The Temple of the Emerald Buddha

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The Temple of the Emerald Buddha


The temple of the Emerald Buddha is the most revered temple in Thailand, it is the most famous too. It is called Wat Phra Kaeo. It is located in Bangkok, within the walls of the Royal Palace. Its name comes from the fact that it contains the famous Emerald Buddha, a jade statue one sixty centimeters high that has the distinction of being the most venerated idol in the country. It alone concentrates all the fervor of the people, which is to say its importance.

 
Temple of the Emerald Buddha

Temple of the Emerald Buddha

It is a temple that can be visited, and go on site is also highly recommended so it is beautiful. Surrounded by a magnificent gallery that houses an equally magnificent fresco, the temple consists of several buildings that rival golden decorations. The principal is called ubosoth, it is he who contains the Buddha. It's a marvel of architecture, with 4-level eaves all in glazed tiles, gilded columns, mother-of-pearl doors and beautiful interior paintings. But the other buildings are not left out. The library and the Royal Pantheon, side by side, are very successful. There are stupas everywhere (cone-shaped monuments containing the ashes of a deceased person) and prangs (similar monuments of Khmer architecture) while western-inspired demons guard the entrances.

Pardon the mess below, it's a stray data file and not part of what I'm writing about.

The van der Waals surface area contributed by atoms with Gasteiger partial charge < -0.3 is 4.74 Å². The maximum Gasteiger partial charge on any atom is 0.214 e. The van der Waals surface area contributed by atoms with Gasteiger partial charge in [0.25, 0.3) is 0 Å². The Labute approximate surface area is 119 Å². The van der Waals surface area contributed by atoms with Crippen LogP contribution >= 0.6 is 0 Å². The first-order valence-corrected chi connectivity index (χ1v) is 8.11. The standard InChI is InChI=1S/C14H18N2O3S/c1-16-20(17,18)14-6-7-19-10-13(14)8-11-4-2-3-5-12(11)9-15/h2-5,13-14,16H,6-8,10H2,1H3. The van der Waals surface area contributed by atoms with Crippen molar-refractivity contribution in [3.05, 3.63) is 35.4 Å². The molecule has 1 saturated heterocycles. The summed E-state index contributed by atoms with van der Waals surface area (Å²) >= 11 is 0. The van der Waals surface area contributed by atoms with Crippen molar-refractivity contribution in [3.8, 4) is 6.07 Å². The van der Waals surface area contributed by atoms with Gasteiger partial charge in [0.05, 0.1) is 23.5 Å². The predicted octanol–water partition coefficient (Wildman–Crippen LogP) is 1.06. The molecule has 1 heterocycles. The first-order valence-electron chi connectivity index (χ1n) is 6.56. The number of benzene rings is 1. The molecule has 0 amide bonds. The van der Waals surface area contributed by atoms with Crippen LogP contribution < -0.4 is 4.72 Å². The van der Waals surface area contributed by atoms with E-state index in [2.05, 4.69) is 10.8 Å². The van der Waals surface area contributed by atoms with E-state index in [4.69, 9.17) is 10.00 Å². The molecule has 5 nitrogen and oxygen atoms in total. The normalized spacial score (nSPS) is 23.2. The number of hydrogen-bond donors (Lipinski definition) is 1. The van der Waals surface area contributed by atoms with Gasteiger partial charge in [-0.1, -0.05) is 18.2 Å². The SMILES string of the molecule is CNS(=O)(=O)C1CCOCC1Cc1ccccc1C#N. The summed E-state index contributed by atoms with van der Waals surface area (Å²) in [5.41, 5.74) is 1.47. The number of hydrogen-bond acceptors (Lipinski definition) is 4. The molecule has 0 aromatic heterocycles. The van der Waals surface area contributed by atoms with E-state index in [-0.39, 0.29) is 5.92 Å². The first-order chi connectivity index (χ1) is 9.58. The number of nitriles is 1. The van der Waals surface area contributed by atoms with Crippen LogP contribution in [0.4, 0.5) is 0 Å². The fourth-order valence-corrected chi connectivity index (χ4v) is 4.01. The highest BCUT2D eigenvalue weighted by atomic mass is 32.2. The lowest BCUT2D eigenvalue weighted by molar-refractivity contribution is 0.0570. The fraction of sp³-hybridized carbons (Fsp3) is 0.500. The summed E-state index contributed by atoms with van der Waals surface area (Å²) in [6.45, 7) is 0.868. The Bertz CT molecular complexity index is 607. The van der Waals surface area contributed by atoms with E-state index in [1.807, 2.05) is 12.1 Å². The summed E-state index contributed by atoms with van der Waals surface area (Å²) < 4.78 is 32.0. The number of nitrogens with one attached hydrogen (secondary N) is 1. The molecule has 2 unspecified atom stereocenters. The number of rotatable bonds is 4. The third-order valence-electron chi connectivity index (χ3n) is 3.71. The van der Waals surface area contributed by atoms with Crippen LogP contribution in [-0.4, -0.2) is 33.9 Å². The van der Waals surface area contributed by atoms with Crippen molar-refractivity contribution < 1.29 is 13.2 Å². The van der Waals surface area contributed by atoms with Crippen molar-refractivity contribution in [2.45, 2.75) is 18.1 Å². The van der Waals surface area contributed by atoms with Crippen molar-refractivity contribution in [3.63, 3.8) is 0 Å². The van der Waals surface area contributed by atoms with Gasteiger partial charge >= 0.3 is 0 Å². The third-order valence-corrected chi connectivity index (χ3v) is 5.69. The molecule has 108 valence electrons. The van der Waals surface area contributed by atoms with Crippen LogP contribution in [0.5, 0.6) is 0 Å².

Two steps away, we leave the temple to enter the gardens of the royal palace, then into its exhibition halls. Everything on site is beautiful. Decoration, attention to detail, vegetation, nothing is left out. This temple is a great success of Thai architecture, and a monument to see absolutely when you're there.


The Emerald Buddha

The Emerald Buddha is a modest-sized sculpture of Buddha in a meditation position. His legs are bent under his body. Unlike its current name, it is not emerald but jade.

He is the most revered Buddha of Thailand, he is also the best known, perhaps tied with the reclining Buddha who is 50m long and is completely covered with gold (He is 2 not at Wat Pho).

Learn more about the emerald Buddha.


Where is he ?

The Temple of the Emerald Buddha is right in the center of Bangkok, within the Royal Palace. The best way to get there is to take a taxi or a touk-touk, unless you arrive from Wat Arun, the temple of dawn. In this case you just have to cross the river and as things are well done there is a ferry, just between Wat Arun and Wat Phra Kaeo. But otherwise, there is no metro stop or the airline.

Learn more about its location, its dimensions.


Its history

When talking about the history of the Temple of the Emerald Buddha, one must distinguish the temple's story from that of the statue.

To put it simply, the statue was carved at the end of the 14th century and was discovered, according to popular tradition, by chance in the middle of the 15th century. Placed in the stupa of a temple of Chiang Mai, it was quickly considered sacred and therefore integrated into the royal palace. When the royalty moved to Ventiana, the statue followed and received a temple for himself alone, still in the royal palace.